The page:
Around 8 million animals end up in shelters every year. Of those 8 million animals only 15-20% of dogs get returned to their owner and less than 2% of cats. This number is why dogIDs believes all dogs should have information attached to them at all times. We encourage all animal parents to get their fur babies microchipped and to make them wear an ID tag! In this blog, we’ll discuss a couple common questions about microchipping and discuss the importance of what to do when you find an animal who has a microchip dog tag. Yes, there are microchip dog ID tags and we make them!
What To Do If You Find a Lost Pet
First, approach the animal in a gentle, calm manner. Do not yell, shout or chase after the dog. You’ll scare him or her and it will be unlikely that you are able to capture the lost animal. As dog lovers, we know you only mean the best and want to help.
Before you feed or give water, check the dog ID tag. The dog ID tag can give you crucial information, like if a dog has any medical conditions like megaesophagus or if they have any allergies. If there is nothing medical related stated on the dog ID tag you are okay to give the dog some water! Especially if he/she looks parched.
If on the dog ID tag it states that he/she is microchipped and has a long number on it, rejoice! Finding the dog’s home has gotten that much easier and you will now be able to help get the dog home faster. First, call the phone number- if there is one- that is on the dog ID tag. If no one answers then you’ll need to find the registry that the microchip is with.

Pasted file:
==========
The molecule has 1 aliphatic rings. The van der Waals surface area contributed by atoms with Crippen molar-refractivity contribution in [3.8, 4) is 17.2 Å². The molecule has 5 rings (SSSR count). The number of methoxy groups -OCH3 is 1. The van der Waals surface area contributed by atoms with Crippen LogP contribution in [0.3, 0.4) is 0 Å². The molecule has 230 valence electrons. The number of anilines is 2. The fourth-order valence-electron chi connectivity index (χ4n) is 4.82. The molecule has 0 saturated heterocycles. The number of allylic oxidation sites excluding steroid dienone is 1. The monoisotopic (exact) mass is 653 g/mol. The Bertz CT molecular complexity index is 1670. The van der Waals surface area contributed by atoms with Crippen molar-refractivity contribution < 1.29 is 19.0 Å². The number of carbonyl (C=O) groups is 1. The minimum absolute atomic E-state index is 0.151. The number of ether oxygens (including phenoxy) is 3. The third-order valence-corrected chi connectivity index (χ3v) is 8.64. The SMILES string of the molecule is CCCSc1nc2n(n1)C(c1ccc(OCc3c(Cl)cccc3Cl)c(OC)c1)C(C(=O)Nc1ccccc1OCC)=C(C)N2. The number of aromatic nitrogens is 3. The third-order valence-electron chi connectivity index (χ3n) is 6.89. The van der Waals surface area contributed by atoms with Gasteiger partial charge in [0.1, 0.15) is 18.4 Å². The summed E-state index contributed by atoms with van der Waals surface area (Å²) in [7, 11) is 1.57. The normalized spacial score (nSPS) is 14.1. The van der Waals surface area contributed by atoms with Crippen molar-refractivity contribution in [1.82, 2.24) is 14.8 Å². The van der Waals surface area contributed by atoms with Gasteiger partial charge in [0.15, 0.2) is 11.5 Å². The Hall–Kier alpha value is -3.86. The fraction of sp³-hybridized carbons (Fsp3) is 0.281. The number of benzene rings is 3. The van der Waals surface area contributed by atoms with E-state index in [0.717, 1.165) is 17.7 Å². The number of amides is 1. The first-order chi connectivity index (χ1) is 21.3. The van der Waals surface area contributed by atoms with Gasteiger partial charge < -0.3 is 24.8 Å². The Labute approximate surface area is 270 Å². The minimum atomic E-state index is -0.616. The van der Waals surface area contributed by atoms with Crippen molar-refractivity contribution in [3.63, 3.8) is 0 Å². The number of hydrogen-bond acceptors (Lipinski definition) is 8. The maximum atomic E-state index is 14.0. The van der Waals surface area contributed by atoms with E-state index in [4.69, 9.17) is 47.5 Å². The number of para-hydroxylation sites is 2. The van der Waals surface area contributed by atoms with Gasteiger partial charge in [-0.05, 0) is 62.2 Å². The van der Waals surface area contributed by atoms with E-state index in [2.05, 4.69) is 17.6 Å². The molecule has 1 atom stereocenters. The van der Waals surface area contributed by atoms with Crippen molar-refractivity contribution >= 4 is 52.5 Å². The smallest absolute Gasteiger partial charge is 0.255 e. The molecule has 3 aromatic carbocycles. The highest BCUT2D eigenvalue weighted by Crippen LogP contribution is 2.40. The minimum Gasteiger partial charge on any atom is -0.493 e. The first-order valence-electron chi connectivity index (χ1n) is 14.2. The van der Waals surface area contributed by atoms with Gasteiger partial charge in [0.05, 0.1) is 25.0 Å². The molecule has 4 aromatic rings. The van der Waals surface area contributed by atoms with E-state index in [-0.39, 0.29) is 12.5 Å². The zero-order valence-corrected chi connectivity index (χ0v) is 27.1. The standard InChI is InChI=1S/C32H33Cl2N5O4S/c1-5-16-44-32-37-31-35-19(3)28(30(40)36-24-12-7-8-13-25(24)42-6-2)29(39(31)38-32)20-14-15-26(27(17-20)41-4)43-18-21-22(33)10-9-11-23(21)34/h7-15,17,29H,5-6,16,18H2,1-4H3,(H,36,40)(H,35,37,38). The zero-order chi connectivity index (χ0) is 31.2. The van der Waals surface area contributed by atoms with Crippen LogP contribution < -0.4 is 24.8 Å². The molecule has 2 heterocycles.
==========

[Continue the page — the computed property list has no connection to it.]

Looking Up a Microchip Number
Microchip registration services are different and in order to pull up the dog’s information you have to find the registry of the microchip. Most people don’t know this and assume that if they take the dog to any shelter or vet’s office that they can pull up the dog’s information and then contact the owner of the dog, this is not the case! The shelter or vet also has to find the registry site. You can take this step into your own hands to help get the dog home faster!
So the second step if there is a microchip dog tag is to go to: American Animal Hospital Association and you will be able to type in the long number that is shown on the dog ID tag. This site is an internet based application that assists in the identification of the registry that the microchip is associated with; it takes out the step of having to take the dog to a shelter. This is not a microchip registration site, it’s just a site to help you find out where the dog’s microchip is registered. The registry can then pull up the dog’s information and contact the pet owner.
According to American Animal Hospital Association once the number is typed into the database a list of all the registries with microchip registration information available, along with the registries’ contact information, appears in chronological order with the registry with the most recent update appearing first. If the microchip has not been registered with any Free Pet Chip Registry, the result returned will default to the microchip’s manufacturer or distributor. While the tool will not return the pet owner information contained in the registries’ databases, it will identify which registries should be contacted when a lost pet is scanned and a microchip is found.